Indonesia to make it rain to stop life threatening smog
Office workers wearing masks make their way to work in Singapore
At a late-night emergency meeting, President Susilo Bambang Yudhoyono ordered disaster officials to "immediately mobilise all the country’s resources" to extinguish the fires on Sumatra island that have created vast palls of smoke.
Singapore’s worst environmental crisis in more than a decade has seen the acrid smoke creep into people’s flats and cloak residential blocks as well as downtown skyscrapers, and the island’s prime minister has warned it could last weeks.
A satellite image showing smoke from forest fires in Sumatra blown eastwards towards southern Malaysia and Singapore
Indonesia’s national disaster agency said that two helicopters with cloud-seeding equipment were sent early Friday from Jakarta and Borneo island to Riau province, where hundreds of hectares of carbon-rich peatland are ablaze.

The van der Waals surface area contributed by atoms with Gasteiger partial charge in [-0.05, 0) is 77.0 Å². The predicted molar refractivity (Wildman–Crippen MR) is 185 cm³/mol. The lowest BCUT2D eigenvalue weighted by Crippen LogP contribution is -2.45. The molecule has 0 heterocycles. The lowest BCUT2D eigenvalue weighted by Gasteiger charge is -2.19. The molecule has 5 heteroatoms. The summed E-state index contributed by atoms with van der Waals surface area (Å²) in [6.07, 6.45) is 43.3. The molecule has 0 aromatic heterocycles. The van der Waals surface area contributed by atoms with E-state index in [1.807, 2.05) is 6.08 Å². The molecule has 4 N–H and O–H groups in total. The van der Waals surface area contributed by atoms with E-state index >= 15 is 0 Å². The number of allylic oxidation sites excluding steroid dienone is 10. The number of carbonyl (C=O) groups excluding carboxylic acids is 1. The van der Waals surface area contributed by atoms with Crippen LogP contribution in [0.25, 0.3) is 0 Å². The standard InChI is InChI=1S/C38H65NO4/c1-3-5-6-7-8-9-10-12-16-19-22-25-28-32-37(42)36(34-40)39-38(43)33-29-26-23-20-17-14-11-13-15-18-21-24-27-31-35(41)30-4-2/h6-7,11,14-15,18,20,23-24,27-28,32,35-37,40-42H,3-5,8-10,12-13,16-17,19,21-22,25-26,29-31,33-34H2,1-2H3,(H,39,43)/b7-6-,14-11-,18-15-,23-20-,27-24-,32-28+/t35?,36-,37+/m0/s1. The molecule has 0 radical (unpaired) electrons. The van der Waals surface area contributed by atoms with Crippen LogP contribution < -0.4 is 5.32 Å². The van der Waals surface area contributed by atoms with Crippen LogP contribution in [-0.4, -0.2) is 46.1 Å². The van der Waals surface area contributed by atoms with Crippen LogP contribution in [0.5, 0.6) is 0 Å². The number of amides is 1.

"Hopefully, we will be able to create artificial rain today," said agency spokesman Sutopo Purwo Nugroho.
He also said water-bombing helicopters could be dispatched, although gave no timeframe. Firefighters on the ground have struggled to put out the blazes, which are burning under the surface of the peat.
Firefighters tackling blazes in Bengkalis district, the worst hit area, were "overwhelmed" and unable to cope, Ahmad Saerozi, the head of the natural resources conservation agency in the province, told AFP.
"We have been fighting fires 24 hours a day for two weeks," he said, adding that aircraft must "drop water as soon as possible. We can’t do this alone".
Read the full article at: telegraph.co.uk